The police had used the device to monitor the movements of the suspect, Scott C. Weaver, for more than two months. But the court ordered the evidence gathered from the device suppressed and ordered a new trial for Mr. Weaver.This holding is interesting in light of United States v. Knotts, 460 U.S. 276 (1983). In that case, the Supreme Court held that the Fourth Amendment (under the United States Constitution) was not violated by the use of a "beeper" that revealed where contraband, driven around in public, was tracked. As the Knotts Court explained it, the use of the beeper did not constitute a search because "[a] person travelling in an automobile on public thoroughfares has no reasonable expectation of privacy in his movements from one place to another." Id. at 281.
At first blush, the New York decision seems to afford broader criminal procedural rights than the federal Fourth Amendment, under Knotts, would require. However, in addition to some other factual differences, GPS devices are more intrusive than beepers in what they reveal. Thus, the New York high court noted that the issue was "unclear" based on federal law and "premise[d its] ruling on [New York's] State Constitution alone."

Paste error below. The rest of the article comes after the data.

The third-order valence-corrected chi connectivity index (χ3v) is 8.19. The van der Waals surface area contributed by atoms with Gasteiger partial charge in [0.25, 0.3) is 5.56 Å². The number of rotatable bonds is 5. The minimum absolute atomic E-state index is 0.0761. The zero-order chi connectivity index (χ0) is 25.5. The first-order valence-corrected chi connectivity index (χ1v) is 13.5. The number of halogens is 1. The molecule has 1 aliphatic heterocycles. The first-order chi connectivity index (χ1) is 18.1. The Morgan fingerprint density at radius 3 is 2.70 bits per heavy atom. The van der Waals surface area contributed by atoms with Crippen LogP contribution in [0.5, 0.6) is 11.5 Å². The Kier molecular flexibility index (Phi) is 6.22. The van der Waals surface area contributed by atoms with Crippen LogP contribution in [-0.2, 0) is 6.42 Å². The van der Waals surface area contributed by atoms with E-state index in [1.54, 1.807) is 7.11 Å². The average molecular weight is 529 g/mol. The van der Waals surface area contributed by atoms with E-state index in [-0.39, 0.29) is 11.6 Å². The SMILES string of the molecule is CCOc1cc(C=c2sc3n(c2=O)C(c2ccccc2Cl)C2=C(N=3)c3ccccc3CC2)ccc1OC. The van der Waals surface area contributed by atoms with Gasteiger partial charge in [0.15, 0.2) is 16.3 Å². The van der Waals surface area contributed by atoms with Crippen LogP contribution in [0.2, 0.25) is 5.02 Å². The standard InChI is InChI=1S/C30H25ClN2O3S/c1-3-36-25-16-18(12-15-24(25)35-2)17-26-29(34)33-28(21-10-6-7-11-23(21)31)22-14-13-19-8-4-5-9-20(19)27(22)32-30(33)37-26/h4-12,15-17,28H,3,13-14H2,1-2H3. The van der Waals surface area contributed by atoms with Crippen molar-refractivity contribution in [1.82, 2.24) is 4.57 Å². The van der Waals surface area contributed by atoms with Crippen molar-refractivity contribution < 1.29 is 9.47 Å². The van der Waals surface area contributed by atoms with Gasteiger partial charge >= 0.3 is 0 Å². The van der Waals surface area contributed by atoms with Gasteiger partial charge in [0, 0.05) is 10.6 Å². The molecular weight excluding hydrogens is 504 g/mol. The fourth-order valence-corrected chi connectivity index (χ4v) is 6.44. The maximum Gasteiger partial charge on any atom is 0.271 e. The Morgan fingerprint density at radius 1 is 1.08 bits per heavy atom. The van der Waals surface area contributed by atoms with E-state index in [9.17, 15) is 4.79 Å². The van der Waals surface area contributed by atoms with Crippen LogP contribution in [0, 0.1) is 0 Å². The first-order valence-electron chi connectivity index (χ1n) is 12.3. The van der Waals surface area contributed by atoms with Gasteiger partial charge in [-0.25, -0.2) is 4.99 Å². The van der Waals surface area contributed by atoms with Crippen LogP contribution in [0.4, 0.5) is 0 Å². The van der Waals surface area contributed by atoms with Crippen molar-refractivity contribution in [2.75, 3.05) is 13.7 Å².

It will be interesting to see what happens if (or when) the Supreme Court takes up a similar issue. Of course, that question will have to wait for another day as the New York court's state law basis is independent of federal law, and adequate to sustain the judgment.